# Forms, Tables and Queries...Oh my!

T

#### Ted Clore

I have formula's on my forms that take values in several fields and
calculate a value and display that calulation.

This value isn't stored on the table, but it is OK on the form.

If I do a query of a table the value that is on the form doesn't show up,
but instead shows the value on the table which is always a 0.

How can I get the value on the form to be stored on the table so I can query
that information?

Ted

B

#### Baz

Ted Clore said:
I have formula's on my forms that take values in several fields and
calculate a value and display that calulation.

This value isn't stored on the table, but it is OK on the form.

If I do a query of a table the value that is on the form doesn't show up,
but instead shows the value on the table which is always a 0.

How can I get the value on the form to be stored on the table so I can query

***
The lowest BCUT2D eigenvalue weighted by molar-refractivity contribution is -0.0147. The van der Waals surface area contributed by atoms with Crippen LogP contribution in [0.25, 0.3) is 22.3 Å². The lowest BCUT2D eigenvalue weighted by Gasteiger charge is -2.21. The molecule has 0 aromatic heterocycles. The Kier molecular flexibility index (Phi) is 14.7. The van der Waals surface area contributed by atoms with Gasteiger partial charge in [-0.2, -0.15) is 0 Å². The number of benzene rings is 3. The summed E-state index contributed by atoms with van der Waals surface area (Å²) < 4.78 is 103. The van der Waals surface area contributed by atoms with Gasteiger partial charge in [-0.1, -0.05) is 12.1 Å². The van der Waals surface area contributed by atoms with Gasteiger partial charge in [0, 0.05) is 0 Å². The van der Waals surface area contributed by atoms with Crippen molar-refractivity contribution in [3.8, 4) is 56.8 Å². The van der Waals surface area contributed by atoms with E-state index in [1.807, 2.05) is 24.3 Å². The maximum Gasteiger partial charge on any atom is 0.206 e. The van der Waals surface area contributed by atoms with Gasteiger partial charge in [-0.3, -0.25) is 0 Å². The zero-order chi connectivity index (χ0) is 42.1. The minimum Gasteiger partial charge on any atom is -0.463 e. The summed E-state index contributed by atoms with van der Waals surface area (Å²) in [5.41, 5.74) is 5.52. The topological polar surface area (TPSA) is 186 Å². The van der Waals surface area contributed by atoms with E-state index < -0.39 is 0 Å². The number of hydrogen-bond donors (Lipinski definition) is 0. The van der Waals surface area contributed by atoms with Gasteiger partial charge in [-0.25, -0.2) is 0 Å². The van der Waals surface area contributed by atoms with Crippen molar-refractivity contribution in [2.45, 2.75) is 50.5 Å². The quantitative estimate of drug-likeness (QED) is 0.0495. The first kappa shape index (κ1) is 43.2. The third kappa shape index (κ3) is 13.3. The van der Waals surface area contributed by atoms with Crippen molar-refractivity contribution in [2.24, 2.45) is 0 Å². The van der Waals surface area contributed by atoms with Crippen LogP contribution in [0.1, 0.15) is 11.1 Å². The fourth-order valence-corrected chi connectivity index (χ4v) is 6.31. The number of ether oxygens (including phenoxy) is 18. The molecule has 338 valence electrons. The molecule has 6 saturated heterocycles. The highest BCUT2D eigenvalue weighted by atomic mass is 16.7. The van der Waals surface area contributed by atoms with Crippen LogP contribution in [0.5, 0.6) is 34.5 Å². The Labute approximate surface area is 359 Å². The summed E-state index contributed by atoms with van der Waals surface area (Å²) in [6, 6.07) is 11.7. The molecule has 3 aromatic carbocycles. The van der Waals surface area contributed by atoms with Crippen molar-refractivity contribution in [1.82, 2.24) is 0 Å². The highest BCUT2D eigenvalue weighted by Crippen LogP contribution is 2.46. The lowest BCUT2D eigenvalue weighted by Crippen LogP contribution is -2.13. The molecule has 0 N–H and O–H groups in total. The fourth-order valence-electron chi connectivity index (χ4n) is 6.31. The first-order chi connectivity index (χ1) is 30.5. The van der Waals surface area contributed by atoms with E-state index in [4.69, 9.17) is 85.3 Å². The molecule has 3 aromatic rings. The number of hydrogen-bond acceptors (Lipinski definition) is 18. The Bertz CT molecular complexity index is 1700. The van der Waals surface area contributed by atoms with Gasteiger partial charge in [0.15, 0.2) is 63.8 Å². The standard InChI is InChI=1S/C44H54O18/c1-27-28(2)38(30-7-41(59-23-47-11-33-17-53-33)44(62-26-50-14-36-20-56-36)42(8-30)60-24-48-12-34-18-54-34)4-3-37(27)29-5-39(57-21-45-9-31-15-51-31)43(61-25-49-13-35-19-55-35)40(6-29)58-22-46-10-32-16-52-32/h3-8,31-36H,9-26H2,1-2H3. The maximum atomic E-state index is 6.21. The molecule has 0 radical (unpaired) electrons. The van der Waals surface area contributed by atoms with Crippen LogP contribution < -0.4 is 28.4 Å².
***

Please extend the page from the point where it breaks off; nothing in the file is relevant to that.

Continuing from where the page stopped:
that information?

Ted

It is poor database design to store in a table a value that can be
calculated. Obviously this is such a value, because you are calculating it
in the form.

Let's suppose that, for the sake of argument, the formula you are using in

= fieldA + fieldB

Then when you create your query, you can use exactly the same formula e.g.

SELECT fieldA + fieldB AS some_total FROM some_table

B

#### Baz

Ted Clore said:
I have formula's on my forms that take values in several fields and
calculate a value and display that calulation.

This value isn't stored on the table, but it is OK on the form.

If I do a query of a table the value that is on the form doesn't show up,
but instead shows the value on the table which is always a 0.

How can I get the value on the form to be stored on the table so I can query
that information?

Ted

It is poor database design to store in a table a value that can be
calculated. Obviously this is such a value, because you are calculating it
in the form.